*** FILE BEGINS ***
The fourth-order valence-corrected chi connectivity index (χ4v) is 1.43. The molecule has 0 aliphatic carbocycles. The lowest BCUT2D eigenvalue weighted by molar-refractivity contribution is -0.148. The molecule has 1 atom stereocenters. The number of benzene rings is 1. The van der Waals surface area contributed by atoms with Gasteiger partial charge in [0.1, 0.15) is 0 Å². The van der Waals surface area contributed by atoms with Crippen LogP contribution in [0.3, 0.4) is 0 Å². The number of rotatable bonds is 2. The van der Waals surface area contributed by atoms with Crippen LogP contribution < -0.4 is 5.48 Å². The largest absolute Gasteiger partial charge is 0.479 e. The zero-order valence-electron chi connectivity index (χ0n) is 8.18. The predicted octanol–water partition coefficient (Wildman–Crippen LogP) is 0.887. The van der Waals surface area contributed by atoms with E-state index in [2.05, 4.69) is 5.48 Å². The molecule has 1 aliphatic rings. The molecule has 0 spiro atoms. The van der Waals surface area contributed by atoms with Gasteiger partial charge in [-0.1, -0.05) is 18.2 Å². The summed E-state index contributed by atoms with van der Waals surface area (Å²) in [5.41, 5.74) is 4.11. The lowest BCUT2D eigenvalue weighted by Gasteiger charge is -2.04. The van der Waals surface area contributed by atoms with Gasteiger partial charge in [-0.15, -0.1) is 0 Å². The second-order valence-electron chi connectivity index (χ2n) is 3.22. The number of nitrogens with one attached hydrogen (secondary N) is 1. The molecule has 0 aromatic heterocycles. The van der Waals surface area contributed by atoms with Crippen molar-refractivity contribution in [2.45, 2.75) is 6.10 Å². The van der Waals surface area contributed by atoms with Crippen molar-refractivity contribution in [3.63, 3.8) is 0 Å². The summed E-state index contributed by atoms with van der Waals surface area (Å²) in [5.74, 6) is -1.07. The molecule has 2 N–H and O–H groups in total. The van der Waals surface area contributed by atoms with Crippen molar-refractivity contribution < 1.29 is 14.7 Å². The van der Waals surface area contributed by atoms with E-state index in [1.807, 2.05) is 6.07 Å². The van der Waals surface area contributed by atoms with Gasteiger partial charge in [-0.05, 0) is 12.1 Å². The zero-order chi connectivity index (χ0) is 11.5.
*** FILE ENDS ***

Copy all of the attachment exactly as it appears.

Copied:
The fourth-order valence-corrected chi connectivity index (χ4v) is 1.43. The molecule has 0 aliphatic carbocycles. The lowest BCUT2D eigenvalue weighted by molar-refractivity contribution is -0.148. The molecule has 1 atom stereocenters. The number of benzene rings is 1. The van der Waals surface area contributed by atoms with Gasteiger partial charge in [0.1, 0.15) is 0 Å². The van der Waals surface area contributed by atoms with Crippen LogP contribution in [0.3, 0.4) is 0 Å². The number of rotatable bonds is 2. The van der Waals surface area contributed by atoms with Crippen LogP contribution < -0.4 is 5.48 Å². The largest absolute Gasteiger partial charge is 0.479 e. The zero-order valence-electron chi connectivity index (χ0n) is 8.18. The predicted octanol–water partition coefficient (Wildman–Crippen LogP) is 0.887. The van der Waals surface area contributed by atoms with E-state index in [2.05, 4.69) is 5.48 Å². The molecule has 1 aliphatic rings. The molecule has 0 spiro atoms. The van der Waals surface area contributed by atoms with Gasteiger partial charge in [-0.1, -0.05) is 18.2 Å². The summed E-state index contributed by atoms with van der Waals surface area (Å²) in [5.41, 5.74) is 4.11. The lowest BCUT2D eigenvalue weighted by Gasteiger charge is -2.04. The van der Waals surface area contributed by atoms with Gasteiger partial charge in [-0.15, -0.1) is 0 Å². The second-order valence-electron chi connectivity index (χ2n) is 3.22. The number of nitrogens with one attached hydrogen (secondary N) is 1. The molecule has 0 aromatic heterocycles. The van der Waals surface area contributed by atoms with Crippen molar-refractivity contribution in [2.45, 2.75) is 6.10 Å². The van der Waals surface area contributed by atoms with Crippen molar-refractivity contribution in [3.63, 3.8) is 0 Å². The summed E-state index contributed by atoms with van der Waals surface area (Å²) in [5.74, 6) is -1.07. The molecule has 2 N–H and O–H groups in total. The van der Waals surface area contributed by atoms with Crippen molar-refractivity contribution < 1.29 is 14.7 Å². The van der Waals surface area contributed by atoms with E-state index in [1.807, 2.05) is 6.07 Å². The van der Waals surface area contributed by atoms with Gasteiger partial charge in [-0.05, 0) is 12.1 Å². The zero-order chi connectivity index (χ0) is 11.5.